The ECM cuts power the throttle. The throttle has a spring loaded return to a minimum open position... which would be your "fast idle" about 2500 RPM. Which I think everyone agrees is better than the throttle snapping shut (stalls the car), or throttle flapping around in the breeze, or a throttle flinging wide open (full power). It's simply the most responsible way of handling loss of the critical system. Given the limitations of its inputs, and its evaluation of them.

 

It would be better, of course, to invest more effort and $$ into the critical systems to make sensor failure less likely. But this is a car and not an airplane. Or a Mars lander.

 

Simplest thing: adding a 3rd sensor to the pedal as a tie-breaker. ECM would then use a 'majority rules' pedal position. Having sensors of different technology types would be an improvement so a common problem wouldn't knock out all of them. Three sensors would be a better match for the simple software Subaru is using in the ECM for this problem.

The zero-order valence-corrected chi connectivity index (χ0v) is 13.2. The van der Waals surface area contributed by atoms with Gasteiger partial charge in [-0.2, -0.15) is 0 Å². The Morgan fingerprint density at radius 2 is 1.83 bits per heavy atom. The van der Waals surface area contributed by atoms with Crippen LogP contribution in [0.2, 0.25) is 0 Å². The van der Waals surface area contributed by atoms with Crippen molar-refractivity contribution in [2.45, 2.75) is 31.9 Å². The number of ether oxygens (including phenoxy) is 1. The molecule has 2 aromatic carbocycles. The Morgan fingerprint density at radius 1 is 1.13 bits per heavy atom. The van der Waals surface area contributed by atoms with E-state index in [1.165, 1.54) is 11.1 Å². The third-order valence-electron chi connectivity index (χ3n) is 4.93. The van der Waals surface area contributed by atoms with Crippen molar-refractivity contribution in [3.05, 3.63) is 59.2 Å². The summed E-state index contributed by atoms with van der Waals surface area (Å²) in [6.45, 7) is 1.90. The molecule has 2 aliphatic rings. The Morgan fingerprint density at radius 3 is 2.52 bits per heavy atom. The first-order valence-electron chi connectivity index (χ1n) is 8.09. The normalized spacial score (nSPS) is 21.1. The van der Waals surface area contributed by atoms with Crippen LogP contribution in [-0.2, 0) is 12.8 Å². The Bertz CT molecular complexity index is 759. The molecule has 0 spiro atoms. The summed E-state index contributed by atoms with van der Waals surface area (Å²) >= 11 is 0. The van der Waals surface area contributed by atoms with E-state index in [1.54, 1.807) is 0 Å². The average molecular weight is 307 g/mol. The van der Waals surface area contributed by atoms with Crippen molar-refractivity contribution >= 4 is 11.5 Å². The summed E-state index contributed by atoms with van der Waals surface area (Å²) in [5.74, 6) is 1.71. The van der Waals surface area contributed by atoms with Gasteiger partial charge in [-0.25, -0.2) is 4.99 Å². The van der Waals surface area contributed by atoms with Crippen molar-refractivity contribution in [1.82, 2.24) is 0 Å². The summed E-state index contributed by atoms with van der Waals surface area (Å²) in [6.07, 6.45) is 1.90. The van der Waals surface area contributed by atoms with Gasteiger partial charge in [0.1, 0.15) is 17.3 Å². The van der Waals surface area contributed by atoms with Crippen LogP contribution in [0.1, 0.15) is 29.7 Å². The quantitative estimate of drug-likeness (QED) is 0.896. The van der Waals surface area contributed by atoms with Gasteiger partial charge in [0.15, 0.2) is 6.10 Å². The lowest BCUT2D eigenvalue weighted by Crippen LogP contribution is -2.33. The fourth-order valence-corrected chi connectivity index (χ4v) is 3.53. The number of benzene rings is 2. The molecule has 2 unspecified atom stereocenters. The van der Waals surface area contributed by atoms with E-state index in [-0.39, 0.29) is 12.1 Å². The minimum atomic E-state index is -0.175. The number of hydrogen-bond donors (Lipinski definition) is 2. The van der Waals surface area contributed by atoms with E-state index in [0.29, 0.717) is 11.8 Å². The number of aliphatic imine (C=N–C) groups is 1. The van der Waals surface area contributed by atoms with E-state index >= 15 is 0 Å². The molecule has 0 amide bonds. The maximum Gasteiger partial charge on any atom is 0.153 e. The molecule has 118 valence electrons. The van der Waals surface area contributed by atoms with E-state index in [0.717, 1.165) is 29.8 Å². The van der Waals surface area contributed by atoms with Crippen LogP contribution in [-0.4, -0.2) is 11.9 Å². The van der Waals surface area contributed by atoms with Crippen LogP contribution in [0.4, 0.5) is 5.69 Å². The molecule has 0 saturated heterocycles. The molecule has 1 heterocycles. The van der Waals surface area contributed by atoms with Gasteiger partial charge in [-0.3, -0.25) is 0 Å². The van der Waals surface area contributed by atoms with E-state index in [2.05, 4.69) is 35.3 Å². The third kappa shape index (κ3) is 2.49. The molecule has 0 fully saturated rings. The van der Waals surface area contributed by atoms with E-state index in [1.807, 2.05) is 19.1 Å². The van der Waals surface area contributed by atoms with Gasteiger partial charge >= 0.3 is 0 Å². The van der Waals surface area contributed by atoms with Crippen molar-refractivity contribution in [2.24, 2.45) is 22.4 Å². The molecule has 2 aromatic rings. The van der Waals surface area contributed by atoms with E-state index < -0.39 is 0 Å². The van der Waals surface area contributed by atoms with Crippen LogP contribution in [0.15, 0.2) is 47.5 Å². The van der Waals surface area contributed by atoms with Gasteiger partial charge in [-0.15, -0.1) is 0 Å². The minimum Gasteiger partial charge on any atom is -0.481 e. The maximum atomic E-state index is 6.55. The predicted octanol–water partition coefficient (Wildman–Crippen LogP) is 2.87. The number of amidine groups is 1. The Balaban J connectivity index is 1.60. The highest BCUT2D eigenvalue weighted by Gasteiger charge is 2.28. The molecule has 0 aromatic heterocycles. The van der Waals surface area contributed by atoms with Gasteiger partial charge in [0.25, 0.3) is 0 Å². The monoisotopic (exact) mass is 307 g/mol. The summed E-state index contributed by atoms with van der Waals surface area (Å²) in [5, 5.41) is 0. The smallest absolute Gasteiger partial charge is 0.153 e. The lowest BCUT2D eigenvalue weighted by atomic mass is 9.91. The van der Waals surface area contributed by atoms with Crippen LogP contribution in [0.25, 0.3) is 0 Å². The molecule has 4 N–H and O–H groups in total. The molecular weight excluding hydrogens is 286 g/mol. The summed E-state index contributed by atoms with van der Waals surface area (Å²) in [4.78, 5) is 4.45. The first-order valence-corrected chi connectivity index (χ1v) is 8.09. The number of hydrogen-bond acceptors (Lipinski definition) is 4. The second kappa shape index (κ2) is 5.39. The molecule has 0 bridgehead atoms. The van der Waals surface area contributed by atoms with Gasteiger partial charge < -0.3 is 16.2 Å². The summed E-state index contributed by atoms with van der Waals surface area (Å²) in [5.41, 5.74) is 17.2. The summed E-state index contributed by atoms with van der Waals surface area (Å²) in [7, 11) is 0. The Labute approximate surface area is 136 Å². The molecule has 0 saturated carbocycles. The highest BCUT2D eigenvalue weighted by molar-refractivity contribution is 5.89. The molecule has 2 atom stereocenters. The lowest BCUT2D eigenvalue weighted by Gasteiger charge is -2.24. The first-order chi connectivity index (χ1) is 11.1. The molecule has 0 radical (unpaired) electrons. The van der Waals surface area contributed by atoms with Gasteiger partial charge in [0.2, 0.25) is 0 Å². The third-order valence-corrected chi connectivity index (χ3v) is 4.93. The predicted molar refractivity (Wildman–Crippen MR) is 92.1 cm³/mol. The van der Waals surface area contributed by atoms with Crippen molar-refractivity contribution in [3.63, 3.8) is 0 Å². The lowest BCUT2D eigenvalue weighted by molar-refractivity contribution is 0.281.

With just 2 sensors (like our Subaru pedals) good software could use many heuristics to deduce a sensor that is "acting up" or out of character, better noise rejection.. The ECM could consider, if not already:

- the quickest possible human speeds of pressing the gas pedal. (Reject samples from either sensor where quicker-than-possible pedal change has occurred).

- the (spring) constant of how fast the pedal can possibly move when released suddenly. (Reject samples exceeding this rate).

- data smoothing (averaging) instead of instantaneous sample points being used for difference comparisons.

 

.. the penalty here is some of these things take time to determine, which shows up as "lag" time between when you WANT a difference and press the pedal when your "request" actually registers and the car responds.

 

Tempted to connect your pedal the throttle with mechanical linkage again? Good ol' days!